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Securing Client Connector with OAuth

Neuron ESB is the only integration product built on Microsoft .NET

Executive Summary


Using new features of Neuron ESB 3.7.5 and Peregrine Connect Management Suite (PeregrineMS), it is possible to secure Client Connectors with OpenId Connect and OAuth. The advantage of this identity and authorization mechanism is that it is an open standard and therefore Client Connectors secured using OAuth can be called securely across the internet and within the organization. This mechanism doesn’t rely on the organization’s Active Directory or any other internal LDAP directory. However, it is possible to use the cloud-based directory services also for OAuth if desired.

Therefore, it is easy to treat internal and external users with same security mechanisms. The entire process of setting up and configuring this security is made highly interactive and intuitive with PeregrineMS and therefore allowing you to use best security without needing a Ph.D. in cryptography and security.

What is OAuth

OAuth is an open-standard authorization protocol or framework that describes how unrelated servers and services can safely allow authenticated access to their assets without sharing the initial, related, single logon credential. In authentication parlance, this is known as secure, third-party, user-agent, delegated authorization. Please see the article below for a summary of OAuth:

https://www.csoonline.com/article/3216404/what-is-oauth-how-the-open-authorization-framework-works.html

How OAuth works in Neuron Client Connectors

There are multiple different flows for using OAuth between web applications. In Neuron Client Connectors that use OAuth, the Client Credentials flow is generally implemented. In this paper we discuss the Client Credentials flow.

What is Client Credentials flow?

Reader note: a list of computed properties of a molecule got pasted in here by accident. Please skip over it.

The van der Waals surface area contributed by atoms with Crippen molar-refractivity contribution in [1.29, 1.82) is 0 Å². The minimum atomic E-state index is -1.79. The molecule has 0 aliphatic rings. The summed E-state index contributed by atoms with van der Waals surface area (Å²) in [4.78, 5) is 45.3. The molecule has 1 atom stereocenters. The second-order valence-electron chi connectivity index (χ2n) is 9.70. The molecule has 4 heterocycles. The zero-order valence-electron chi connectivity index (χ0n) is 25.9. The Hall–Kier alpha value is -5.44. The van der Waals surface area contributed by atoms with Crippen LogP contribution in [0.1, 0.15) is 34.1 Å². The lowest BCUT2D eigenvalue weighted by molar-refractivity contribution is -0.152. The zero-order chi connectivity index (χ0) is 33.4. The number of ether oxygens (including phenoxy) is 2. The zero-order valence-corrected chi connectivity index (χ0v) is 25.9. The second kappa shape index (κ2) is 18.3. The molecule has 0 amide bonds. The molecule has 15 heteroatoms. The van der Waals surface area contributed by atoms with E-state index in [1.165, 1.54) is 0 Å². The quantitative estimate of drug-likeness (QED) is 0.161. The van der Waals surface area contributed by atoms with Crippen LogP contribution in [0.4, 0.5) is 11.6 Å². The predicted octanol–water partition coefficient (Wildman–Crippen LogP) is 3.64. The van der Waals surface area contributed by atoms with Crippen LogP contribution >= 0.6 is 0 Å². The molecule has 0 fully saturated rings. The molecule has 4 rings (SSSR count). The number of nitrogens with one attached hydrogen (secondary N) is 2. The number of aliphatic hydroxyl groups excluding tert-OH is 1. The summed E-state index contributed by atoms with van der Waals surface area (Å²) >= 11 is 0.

With machine-to-machine (M2M) applications, such as CLIs, daemons, or services running on your back-end, the system authenticates and authorizes the app rather than a user. For this scenario, typical authentication schemes like username + password or social logins don’t make sense. Instead, M2M apps use the Client Credentials Flow (defined in OAuth 2.0 RFC 6749, section 4.4), in which they pass along their Client ID and Client Secret to authenticate themselves and obtain a token. M2M apps then use that token to get access to the backend API resource.

The following diagram shows the sequence of events when accessing a Neuron Client Connector using OAuth:

https://auth0.com/docs/flows/concepts/client-credentials

Note: Other flows like hybrid and PKCE are also possible. These flows are used when the consumer of Neuron Client Connector (a user facing web application) is requesting consent from an individual user for authorization and user information.

It is the consumer application’s responsibility to properly code for getting and safeguarding the access token. For details refer to the Identity Server 4 documentation.

Peregrine Management Suite

Peregrine Management Suite (PeregrineMS) is a web-based portal with the sophisticated security management and health monitoring capabilities you need, all in one place. Built in and actionable from your own personalized dashboard, it provides critical alerting systems, security and historical reporting for your Neuron ESB runtime environments. Using OAuth with PeregrineMS makes it easy to use OAuth for securing APIs hosted by the Neuron runtime. The following sections detail the steps necessary for using PeregrineMS. For more details, see https://www.peregrineconnect.com/products/management-suite.

Setup for using OAuth in a Neuron ESB Client Connector

OAuth is supported for Client Connectors configured to use the REST binding and have their Security Model set to “None” or “Transport:None”.

Neuron ESB Consumer App can be native, mobile or web application that needs to communicate with Neuron Client Connector